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Letters to the Editor

A Letter in Response to Olsen et al

Steenland, Kyle PhD; Winquist, Andrea PhD, MD

Author Information
Journal of Occupational and Environmental Medicine: June 2015 - Volume 57 - Issue 6 - p e60-e61
doi: 10.1097/JOM.0000000000000456
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To the Editor:

Olsen and Ley have commented on our findings for prostate cancer incidence among workers exposed to perfluorooctanoic acid (PFOA) at a DuPont plant in West Virginia.1 As they note, we found a modest positive trend in incidence with increasing PFOA exposure (P = 0.11 on the basis of a linear test of categorical data), with rate ratios of 1.00, 1.81, 2.45, and 1.88 by quartile of estimated cumulative serum PFOA levels (129 cases). We stated in our report that these positive findings found “some support” in earlier reports by Vieira et al2 (incidence, case-control), Eriksen et al3 (incidence, cohort), and Lundin et al4 (mortality, cohort at the 3M Cottage Grove plant).2–4 We now also note one further report, a case-control study in which higher serum PFOA concentrations were associated with significantly higher prostate cancer risk, but only among those with a family history of prostate cancer.5

It is certainly true that not all studies found a positive association between PFOA and prostate cancer. As Olsen and Ley note, a later follow-up (Raleigh et al)6 of a larger cohort that included the cohort studied by Lundin et al., found little association between PFOA and prostate cancer incidence (rate ratios = 1.00, 0.80, 0.85, 0.89, and 1.11) (188 exposed cases, 253 nonexposed referent cases, no trend test presented), which argues against a true association.

We agree that prostate cancer incidence is a better measure than mortality, and we should have noted the negative findings of Raleigh et al6 in our report. Nevertheless, analyses of prostate cancer incidence can also have limitations; for example, if the referent group in Raleigh et al, who were workers at a different 3M plant, were different in important ways from the group of exposed workers (such as if they had higher rates of prostate cancer screening or a different prevalence of prostate cancer risk factors [eg, race or other chemical exposures], which were not controlled for in the models), their prostate cancer rates would not be directly comparable. If Raleigh et al6 had used their lowest quartile of cumulative PFOA air levels as their referent (analogous to what we did), thereby conducting a solely internal analysis, their rate ratios would have been 1.00, 1.06, 1.11, and 1.39, showing a modest positive trend.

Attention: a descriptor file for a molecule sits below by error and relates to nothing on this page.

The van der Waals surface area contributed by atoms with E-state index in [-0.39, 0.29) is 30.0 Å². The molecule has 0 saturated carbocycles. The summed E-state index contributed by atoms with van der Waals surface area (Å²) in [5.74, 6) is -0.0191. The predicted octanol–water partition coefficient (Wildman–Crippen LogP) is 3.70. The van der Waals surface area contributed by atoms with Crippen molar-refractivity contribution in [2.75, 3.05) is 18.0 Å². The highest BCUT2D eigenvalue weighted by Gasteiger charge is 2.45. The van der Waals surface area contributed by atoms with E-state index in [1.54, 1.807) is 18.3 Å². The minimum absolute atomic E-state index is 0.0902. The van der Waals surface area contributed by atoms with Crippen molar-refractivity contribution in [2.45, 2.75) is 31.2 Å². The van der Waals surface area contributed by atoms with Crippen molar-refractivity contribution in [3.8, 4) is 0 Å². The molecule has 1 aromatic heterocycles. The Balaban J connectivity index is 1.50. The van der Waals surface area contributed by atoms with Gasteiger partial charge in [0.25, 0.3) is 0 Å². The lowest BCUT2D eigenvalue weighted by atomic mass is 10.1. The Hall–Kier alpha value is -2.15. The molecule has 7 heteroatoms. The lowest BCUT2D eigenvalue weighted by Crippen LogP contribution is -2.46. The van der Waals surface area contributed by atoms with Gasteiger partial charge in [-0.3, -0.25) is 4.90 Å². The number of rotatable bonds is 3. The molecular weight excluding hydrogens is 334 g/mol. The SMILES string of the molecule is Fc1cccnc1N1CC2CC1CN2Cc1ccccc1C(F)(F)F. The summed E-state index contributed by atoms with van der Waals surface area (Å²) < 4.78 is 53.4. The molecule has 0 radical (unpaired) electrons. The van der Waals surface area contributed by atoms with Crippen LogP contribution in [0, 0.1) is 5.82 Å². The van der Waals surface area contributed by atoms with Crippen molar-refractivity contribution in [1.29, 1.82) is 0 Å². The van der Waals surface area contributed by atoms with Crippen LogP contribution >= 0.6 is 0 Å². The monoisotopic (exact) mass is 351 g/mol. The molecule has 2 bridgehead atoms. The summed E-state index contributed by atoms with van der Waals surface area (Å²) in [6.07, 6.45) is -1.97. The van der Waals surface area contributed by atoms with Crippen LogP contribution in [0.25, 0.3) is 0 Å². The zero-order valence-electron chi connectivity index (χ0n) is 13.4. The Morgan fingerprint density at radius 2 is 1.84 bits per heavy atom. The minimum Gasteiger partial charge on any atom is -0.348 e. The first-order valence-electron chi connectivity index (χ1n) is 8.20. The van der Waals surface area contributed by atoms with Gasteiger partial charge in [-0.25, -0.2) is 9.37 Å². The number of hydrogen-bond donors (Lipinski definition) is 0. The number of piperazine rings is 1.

We also note that the exposure in Raleigh et al6 was estimated air levels, not directly comparable to our modeled serum levels. The correlation between our modeled and observed serum levels for more than 2000 measurements was a respectable 0.67. No such correlation was presented in Raleigh et al, making it impossible to know how well the modeled air concentrations compared with actual exposure, although these authors did present some serum data, indirectly supporting their broad exposure rankings.

As pointed out by Olsen and Ley, in the International Agency for Research on Cancer's recent classification of PFOA as a group 2B carcinogen (possibly carcinogenic), the International Agency for Research on Cancer found the strongest human evidence to date from findings for testicular and kidney cancer, not prostate cancer. Nevertheless, it should be noted that, in general, the epidemiologic studies of PFOA remain rather sparse, and are inconsistent. Further studies of the highly exposed occupational cohorts at 3M and DuPont, as well as other populations exposed to PFOA above low background levels, will help clarify this situation.

Kyle Steenland, PhD

Andrea Winquist, PhD, MD

The Rollins School of Public Health,

Emory University, Atlanta, Ga.

REFERENCES

1. Steenland K, Zhao L, Winquist A. A cohort incidence study of workers exposed to perfluorooctanoic acid (PFOA). Occup Environ Med. 2015. pii: oemed-2014-102364. doi:10.1136/oemed-2014-102364. [Epub ahead of print].
2. Vieira VM, Hoffman K, Shin HM, Weinberg JM, Webster TF, Fletcher T. Perfluorooctanoic acid exposure and cancer outcomes in a contaminated community: a geographic analysis. Environ Health Perspect. 2013;121:318–323.
3. Eriksen KT, Sorensen M, McLaughlin JK, et al. Perfluorooctanoate and perfluorooctanesulfonate plasma levels and risk of cancer in the general Danish population. J Natl Cancer Inst. 2009;101:605–609.
4. Lundin JI, Alexander BH, Olsen GW, Church TR. Ammonium perfluorooctanoate production and occupational mortality. Epidemiology. 2009;20:921–928.
5. Hardell E, Kärrman A, van Bavel B, Bao J, Carlberg M, Hardell L. Case-control study on perfluorinated alkyl acids (PFAAs) and the risk of prostate cancer. Environ Int. 2014;63:35–39.
6. Raleigh KK, Alexander BH, Olsen GW, et al. Mortality and cancer incidence in ammonium perfluorooctanoate production workers. Occup Environ Med. 2014;71:500–506.
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